REYKJAVIK, Iceland – U.S. Sens. Hillary Clinton (search) and John McCain (search) visited Iceland on Tuesday to study its use of alternative energies, but they were upstaged by former President Bill Clinton, whose separate 11-hour visit captivated the local media.
During it, Clinton met with top politicians, chowed down at Iceland's most popular hot dog stand, and visited the site of the world's oldest Parliament.
Clinton arrived at Reykjavik airport in a private Boeing 757 at 9:20 a.m., and was soon giving a news conference saying that he was stopping here to collect Mrs. Clinton en route to a book signing in Ireland for his best-selling memoir, "My Life."
Following a private meeting with the president, prime minister and foreign minister of Iceland, Clinton said they had decided what would be discussed, not him, since he is now out of office.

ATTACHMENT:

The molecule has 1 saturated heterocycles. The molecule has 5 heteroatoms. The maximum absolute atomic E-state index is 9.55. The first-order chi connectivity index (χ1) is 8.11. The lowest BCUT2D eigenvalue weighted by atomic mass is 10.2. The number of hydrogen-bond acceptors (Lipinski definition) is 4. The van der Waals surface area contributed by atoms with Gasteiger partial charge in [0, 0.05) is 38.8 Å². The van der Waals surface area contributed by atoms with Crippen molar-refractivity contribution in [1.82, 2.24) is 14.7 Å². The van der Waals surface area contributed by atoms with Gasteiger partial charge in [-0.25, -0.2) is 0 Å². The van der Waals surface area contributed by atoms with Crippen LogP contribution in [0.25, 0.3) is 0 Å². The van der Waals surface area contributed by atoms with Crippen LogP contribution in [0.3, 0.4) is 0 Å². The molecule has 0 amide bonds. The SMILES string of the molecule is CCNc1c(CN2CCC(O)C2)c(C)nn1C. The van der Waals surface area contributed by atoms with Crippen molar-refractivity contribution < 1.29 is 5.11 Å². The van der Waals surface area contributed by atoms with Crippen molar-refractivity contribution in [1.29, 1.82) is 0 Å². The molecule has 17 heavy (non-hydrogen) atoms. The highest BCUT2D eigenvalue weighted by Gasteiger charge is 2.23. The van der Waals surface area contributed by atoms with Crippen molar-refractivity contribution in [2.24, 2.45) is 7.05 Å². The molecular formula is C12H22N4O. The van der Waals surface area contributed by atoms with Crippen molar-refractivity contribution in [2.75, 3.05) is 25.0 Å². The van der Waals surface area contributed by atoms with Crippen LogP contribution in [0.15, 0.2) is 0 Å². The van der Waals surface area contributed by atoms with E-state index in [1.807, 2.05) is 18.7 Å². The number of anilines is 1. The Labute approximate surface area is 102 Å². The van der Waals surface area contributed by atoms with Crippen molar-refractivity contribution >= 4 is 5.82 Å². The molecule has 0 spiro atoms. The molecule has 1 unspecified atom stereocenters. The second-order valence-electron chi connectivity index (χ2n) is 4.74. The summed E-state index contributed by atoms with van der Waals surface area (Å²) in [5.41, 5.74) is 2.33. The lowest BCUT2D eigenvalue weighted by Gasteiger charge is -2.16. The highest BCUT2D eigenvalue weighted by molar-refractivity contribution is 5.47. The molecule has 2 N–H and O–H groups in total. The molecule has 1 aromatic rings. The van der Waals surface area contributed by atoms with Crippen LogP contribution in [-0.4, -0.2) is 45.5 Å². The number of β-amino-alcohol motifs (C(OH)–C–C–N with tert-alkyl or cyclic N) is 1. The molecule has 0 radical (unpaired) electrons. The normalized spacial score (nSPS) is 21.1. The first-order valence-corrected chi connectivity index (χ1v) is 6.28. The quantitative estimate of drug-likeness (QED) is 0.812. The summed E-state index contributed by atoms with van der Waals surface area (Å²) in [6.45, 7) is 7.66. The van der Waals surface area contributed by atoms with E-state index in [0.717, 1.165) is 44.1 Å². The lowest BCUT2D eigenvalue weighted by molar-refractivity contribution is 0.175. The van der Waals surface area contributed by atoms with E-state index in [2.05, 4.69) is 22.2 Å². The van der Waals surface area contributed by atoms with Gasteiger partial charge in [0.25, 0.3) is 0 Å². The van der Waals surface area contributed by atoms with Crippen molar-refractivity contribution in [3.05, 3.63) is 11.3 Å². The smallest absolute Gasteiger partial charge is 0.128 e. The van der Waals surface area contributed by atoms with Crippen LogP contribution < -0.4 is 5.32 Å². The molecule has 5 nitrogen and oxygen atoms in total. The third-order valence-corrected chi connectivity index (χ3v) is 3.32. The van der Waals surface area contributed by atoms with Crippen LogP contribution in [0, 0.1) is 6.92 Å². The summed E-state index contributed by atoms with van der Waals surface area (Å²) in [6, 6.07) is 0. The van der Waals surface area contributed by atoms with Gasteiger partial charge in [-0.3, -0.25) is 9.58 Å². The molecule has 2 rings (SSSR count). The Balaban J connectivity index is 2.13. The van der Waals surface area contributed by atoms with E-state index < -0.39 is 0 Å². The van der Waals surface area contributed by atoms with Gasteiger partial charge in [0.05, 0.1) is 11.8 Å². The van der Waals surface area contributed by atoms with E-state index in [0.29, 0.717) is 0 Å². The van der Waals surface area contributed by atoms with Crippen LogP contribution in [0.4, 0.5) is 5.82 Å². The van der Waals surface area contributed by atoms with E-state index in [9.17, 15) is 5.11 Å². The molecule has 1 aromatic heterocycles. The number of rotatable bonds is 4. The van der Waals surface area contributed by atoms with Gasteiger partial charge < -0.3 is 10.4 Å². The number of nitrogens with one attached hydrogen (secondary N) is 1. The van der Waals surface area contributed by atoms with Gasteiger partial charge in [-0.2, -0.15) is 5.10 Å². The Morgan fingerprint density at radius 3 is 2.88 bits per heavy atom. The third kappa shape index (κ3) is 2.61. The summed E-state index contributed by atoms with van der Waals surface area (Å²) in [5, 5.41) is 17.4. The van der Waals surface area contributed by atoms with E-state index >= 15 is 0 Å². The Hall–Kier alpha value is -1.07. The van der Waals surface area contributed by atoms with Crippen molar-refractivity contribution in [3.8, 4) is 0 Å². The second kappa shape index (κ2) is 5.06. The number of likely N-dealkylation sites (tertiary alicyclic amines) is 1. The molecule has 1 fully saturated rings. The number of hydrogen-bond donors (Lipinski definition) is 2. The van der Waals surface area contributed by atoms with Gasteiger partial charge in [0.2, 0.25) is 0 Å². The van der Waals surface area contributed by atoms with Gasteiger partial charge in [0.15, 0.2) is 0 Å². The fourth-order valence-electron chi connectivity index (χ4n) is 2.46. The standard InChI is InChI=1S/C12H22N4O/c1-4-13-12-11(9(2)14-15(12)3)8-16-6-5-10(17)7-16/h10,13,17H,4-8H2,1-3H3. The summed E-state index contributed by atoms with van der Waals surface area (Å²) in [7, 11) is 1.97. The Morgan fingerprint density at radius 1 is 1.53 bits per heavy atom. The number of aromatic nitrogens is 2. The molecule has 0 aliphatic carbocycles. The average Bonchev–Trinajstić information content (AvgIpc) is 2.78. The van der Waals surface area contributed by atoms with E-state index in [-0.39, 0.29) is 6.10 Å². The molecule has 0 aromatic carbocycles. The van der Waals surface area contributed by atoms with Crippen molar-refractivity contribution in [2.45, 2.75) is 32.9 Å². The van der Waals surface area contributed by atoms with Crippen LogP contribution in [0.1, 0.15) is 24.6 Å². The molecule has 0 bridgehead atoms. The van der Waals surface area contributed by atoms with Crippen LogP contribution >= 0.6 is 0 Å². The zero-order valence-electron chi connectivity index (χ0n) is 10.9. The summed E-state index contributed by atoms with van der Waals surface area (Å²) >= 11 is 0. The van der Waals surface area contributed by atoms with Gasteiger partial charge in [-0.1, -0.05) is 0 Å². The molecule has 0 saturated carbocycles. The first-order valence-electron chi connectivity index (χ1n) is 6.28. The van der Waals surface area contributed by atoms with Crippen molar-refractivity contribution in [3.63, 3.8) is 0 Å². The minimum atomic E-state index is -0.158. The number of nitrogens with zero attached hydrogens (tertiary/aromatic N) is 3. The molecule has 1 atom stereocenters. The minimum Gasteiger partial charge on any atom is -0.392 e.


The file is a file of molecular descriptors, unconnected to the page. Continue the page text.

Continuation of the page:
Afterward Clinton, a known fast-food aficionado, was spotted at a popular hot dog stand, Baerjarins Beztu ("town's best"). It serves the traditional Icelandic hot dog, which includes lamb, beef and pork. It is served with onions and an egg-based relish.
Clinton next traveled to Thingvellir (search), the site of the world's oldest Parliament, and spoke out again.
"I knew about this place when I taught in law school. And I knew about Iceland's pivotal role in the history of law," he said.
With a nod toward University of Iceland Professor Sigurdur Lindar who also spoke about the site, Clinton said: "The whole idea behind the American Constitution was to limit the abuse of power. We learned about how the assembly here was given enough power to organize, but they were able to avoid the abuse of power."
During Clinton's hours in the limelight, Mrs. Clinton and McCain joined a U.S. congressional committee that was visiting Iceland to investigate the country's use of hydrogen and alternative energies.
McCain also briefly discussed plans for the U.S. military in Iceland. "We should maintain a defense presence here," McCain told reporters. The NATO (search) base in Keflavik employs more than 1,000 Icelanders. Many here have been worried about the effect on the economy if the base is closed.